Traditional estate planning focuses solely on posthumous matters, neglecting the reality that accidents or illnesses can incapacitate someone before their eventual passing. Unlike death, which is a definitive outcome, incapacity comes with uncertainty, making it a unique challenge to tackle.
Incapacity could be a temporary setback followed by recovery, or it might entail a prolonged period of helplessness leading to death. The unpredictability of incapacity highlights the importance of comprehensive planning.
Incapacity: A greater burden
Surprisingly, incapacity can be a heavier burden on loved ones than death itself. The potential financial strain, emotional distress, court battles and internal conflicts arising from a lack of incapacity planning can be devastating for families. Focusing solely on planning for death leaves families susceptible to potential grave consequences if incapacity strikes. An effective estate plan should strive to prevent conflicts and court involvement, regardless of the situation.
Where to begin: Shifting mindsets
Creating an incapacity plan requires a shift in approach and a different set of tools compared to traditional estate planning. Incapacity planning comes into play while a person is alive but incapable of making decisions independently. It involves designating individuals who will make decisions on the person’s behalf regarding healthcare, finances, and legal matters.
The importance of naming
A crucial aspect is naming these decision-makers. Failing to legally designate individuals can lead to court-appointed guardians who may not align with the person’s wishes. This scenario can create unnecessary hardships and conflicts within the family. Designating decision-makers in advance provides them with immediate legal authority to act on behalf of the individual, without requiring court intervention. It’s vital to remember that if someone doesn’t choose a representative for incapacity, the court will make that decision, potentially leading to unfavorable outcomes.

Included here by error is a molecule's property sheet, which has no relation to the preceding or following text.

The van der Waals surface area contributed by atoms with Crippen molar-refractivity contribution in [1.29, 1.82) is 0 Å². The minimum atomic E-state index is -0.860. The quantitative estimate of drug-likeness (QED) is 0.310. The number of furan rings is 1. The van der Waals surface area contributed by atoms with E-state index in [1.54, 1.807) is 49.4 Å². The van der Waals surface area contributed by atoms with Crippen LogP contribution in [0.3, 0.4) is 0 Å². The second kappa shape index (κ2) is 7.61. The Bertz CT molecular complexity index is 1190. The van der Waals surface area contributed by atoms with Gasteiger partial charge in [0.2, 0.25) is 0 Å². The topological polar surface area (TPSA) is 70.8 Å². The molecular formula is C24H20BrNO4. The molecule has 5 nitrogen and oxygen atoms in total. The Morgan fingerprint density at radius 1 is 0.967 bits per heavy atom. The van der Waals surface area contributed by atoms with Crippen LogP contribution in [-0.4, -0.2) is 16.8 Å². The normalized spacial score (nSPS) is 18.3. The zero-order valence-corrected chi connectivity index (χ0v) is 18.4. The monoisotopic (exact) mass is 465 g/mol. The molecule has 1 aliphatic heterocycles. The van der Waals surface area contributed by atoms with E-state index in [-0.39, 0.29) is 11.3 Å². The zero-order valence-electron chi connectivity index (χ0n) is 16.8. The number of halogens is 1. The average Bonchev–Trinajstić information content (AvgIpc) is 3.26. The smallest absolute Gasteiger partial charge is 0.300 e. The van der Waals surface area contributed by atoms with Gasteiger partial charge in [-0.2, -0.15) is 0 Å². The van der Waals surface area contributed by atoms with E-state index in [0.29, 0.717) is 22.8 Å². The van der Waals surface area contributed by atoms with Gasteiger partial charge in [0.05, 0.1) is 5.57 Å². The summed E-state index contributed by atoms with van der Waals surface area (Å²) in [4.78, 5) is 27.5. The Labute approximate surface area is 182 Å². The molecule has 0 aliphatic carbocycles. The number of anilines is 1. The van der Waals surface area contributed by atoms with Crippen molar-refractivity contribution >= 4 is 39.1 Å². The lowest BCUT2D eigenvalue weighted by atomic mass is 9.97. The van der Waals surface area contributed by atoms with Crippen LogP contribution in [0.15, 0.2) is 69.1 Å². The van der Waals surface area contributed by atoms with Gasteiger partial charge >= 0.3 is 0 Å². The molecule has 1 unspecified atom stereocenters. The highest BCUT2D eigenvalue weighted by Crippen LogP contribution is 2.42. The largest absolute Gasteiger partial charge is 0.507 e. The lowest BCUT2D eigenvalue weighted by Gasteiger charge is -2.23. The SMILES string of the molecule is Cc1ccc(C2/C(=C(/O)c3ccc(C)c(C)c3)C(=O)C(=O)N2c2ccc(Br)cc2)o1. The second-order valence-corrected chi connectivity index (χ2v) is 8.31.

Family impact: Lessons from the courts
Without proper planning, the court might appoint a guardian who isn’t the individual’s choice to make decisions. This not only robs them of agency but can also result in court battles and family conflicts, causing additional distress to the individual and their loved ones. For instance, disagreements among family members about medical treatment choices can escalate into bitter court disputes. These conflicts are emotionally draining and can drain the estate financially. The appointed guardian might make decisions that directly contradict the individual’s preferences.
Ineffective tools: The role of wills
Wills, often associated with estate planning, are inadequate in addressing incapacity. A will only takes effect after death and governs asset distribution, offering no assistance in preventing family conflicts or court involvement during incapacity.
The right tools for the job
Crafting a comprehensive incapacity plan requires more than a single document; it involves a combination of tailored tools. Depending on the circumstances, these may include:
- Healthcare power of attorney: Grants an individual immediate legal authority to make medical decisions in case of incapacity.
- Living will: Provides specific guidance on medical decisions during incapacity.
- Durable financial power of attorney: Gives someone legal authority over financial and business matters.
- Revocable living trust: Transfers control of assets to a designated person for the person’s benefit during incapacity.
While these tools are pivotal, their efficacy hinges on guidance from an experienced lawyer who can customize them to the situation. It ensures that unique needs are addressed and the family is prepared for any eventuality.
Empowerment through planning
While the possibility of incapacity can’t be prevented, empowerment comes through creating a comprehensive estate plan that addresses both life and legacy. Such planning safeguards wellbeing and shields the family from potential trauma, disputes, court intervention, and financial strain during a challenging period.
This article is provided by your local estate planning attorney, Corina Colan.
The Law Office of Corina I. Colan / (909) 265-3315 / [email protected] / www.colanlegal.com